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Exposure to PM2.5 Linked to Decline in Episodic Memory

Long-term PM2.5 exposure in later life mainly affects immediate recall and new learning

LA skyline in smog

THURSDAY, Dec. 12, 2019 (HealthDay News) -- Long-term exposure to particulate matter with aerodynamic diameter <2.5 µm (PM2.5) contributes to decline in free recall/new learning among older women, according to a study published online Nov. 20 in Brain.

Diana Younan, Ph.D., M.P.H., from the University of Southern California in Los Angeles, and colleagues conducted a longitudinal study to examine whether PM2.5 affects episodic memory decline. Participants included 998 older women (aged 73 to 87 years) with annual episodic memory assessment (1999 to 2010) and up to two magnetic resonance imaging (MRI) scans (MRI-1 in 2005-2006 and MRI-2 in 2009-2010). The three-year average PM2.5 exposure preceding MRI-1 was estimated.

The researchers found that PM2.5 exposure correlated with greater declines in immediate recall and new learning; however, there was no correlation with decline in delayed-recall or composite scores. After adjustment for multiple potential confounders, for each interquartile increment of PM2.5, there was a significant acceleration in the annual decline rate of List A Trials 1 to 3 and List B of 19.3 percent (95 percent confidence interval [CI], 1.9 to 36.2 percent) and 14.8 percent (95 percent CI, 4.4 to 24.9 percent), respectively. Increased Alzheimer disease pattern similarity scores were seen in association with long-term PM2.5, accounting for 22.6 percent (95 percent CI, 1.0 to 68.9 percent) and 10.7 percent (95 percent CI, 1.0 to 30.3 percent) of the total adverse PM2.5 effects on Trials 1 to 3 and List B, respectively.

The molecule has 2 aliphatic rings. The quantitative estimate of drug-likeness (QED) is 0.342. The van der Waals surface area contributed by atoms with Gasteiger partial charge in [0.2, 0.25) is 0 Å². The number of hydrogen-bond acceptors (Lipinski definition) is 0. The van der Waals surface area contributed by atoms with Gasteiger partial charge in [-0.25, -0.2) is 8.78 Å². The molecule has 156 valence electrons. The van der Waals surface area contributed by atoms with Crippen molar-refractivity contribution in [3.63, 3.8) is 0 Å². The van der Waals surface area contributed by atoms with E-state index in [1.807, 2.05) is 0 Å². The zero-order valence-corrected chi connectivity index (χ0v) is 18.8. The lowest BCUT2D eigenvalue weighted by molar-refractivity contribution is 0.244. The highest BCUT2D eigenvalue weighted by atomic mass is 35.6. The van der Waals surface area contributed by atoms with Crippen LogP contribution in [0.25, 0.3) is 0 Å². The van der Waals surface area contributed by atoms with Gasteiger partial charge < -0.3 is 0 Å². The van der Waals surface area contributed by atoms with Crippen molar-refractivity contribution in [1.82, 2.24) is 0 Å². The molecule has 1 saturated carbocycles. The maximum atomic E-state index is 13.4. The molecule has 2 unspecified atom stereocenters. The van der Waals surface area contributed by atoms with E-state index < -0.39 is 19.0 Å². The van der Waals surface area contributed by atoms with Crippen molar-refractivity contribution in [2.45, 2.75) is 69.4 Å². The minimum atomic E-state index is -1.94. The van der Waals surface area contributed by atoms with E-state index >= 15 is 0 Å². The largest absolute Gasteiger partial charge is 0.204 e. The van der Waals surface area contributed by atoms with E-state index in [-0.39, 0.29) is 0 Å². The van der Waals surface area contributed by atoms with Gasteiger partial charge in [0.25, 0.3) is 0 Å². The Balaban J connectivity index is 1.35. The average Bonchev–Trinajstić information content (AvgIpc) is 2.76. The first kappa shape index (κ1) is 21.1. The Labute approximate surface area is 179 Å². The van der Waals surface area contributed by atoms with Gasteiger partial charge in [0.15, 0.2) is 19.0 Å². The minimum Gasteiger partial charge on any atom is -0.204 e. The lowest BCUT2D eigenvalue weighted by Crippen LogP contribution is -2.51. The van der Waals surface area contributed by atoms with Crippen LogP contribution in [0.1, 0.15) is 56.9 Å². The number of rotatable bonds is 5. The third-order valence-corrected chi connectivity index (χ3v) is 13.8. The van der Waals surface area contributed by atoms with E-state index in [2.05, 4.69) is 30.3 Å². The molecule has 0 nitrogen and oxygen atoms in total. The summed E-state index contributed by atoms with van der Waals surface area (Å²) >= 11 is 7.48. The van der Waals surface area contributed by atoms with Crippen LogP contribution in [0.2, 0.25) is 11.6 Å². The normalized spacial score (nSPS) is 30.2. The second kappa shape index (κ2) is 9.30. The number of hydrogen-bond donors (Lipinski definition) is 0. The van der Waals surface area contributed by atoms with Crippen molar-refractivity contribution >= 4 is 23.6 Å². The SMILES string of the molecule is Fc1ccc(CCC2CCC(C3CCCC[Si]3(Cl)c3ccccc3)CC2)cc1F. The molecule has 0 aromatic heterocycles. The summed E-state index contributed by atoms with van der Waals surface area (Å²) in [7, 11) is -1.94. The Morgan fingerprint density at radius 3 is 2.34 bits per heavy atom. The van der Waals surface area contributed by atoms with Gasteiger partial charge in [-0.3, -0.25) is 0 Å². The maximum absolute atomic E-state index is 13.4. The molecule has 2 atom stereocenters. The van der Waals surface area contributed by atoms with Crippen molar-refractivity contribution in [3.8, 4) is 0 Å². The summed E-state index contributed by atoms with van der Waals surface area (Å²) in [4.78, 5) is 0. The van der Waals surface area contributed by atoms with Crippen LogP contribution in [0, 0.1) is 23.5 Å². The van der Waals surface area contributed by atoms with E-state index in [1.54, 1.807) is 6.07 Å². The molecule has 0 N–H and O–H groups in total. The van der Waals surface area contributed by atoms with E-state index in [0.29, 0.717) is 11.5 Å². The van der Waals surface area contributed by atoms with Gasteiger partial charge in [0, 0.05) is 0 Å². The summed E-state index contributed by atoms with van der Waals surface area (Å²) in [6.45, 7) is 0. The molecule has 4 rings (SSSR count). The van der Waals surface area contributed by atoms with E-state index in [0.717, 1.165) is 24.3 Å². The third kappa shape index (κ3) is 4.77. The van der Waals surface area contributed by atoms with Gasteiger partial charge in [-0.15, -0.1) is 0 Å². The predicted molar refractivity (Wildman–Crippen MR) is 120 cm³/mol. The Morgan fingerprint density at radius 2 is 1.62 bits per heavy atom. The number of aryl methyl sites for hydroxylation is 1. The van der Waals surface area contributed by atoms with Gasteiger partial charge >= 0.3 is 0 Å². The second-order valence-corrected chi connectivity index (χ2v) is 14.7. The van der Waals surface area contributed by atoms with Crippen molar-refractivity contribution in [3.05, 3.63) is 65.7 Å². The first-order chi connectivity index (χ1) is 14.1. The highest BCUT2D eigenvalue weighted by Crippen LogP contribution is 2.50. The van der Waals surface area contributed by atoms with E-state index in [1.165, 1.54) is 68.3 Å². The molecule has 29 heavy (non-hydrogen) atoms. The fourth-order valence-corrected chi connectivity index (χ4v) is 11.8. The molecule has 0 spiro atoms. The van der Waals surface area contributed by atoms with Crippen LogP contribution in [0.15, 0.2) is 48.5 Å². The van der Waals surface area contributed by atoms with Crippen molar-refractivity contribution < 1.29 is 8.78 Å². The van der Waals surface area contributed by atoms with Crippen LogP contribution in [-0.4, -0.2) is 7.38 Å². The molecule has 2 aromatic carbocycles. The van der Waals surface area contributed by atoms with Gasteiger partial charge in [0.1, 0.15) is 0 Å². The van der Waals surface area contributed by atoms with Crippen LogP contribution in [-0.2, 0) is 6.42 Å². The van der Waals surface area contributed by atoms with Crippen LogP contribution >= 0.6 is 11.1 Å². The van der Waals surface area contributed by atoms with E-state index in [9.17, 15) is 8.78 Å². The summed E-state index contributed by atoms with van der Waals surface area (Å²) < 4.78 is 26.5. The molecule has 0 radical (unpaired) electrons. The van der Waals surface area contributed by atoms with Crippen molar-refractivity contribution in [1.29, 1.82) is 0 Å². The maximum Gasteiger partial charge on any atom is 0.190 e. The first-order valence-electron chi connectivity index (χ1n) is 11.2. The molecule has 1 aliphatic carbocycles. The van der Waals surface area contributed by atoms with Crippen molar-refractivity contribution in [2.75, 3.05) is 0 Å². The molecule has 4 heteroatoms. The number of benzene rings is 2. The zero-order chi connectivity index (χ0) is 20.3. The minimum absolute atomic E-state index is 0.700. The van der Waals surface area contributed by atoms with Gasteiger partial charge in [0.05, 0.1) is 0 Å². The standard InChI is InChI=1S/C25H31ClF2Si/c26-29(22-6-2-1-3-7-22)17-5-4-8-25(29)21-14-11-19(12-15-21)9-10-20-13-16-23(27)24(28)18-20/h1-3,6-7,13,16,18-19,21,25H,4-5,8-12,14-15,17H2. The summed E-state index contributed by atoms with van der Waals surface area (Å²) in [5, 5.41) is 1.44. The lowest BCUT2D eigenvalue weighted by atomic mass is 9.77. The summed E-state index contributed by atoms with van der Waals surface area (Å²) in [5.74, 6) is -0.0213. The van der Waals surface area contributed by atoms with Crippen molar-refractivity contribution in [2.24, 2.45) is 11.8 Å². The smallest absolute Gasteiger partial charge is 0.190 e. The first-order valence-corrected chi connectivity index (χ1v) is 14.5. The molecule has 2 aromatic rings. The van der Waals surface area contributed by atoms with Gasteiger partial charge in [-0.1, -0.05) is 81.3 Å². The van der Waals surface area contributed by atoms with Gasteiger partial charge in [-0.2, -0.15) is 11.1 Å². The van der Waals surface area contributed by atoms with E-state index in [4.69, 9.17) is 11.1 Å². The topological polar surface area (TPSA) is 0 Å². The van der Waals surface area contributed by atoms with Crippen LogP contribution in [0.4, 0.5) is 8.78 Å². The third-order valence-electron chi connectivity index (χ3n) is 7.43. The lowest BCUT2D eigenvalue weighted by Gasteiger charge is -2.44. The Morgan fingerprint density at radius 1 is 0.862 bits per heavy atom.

"This study provided the first epidemiological evidence suggesting long-term PM2.5 exposure in late life is associated with accelerated decline of episodic memory, predominantly affecting immediate recall and new learning," the authors write.

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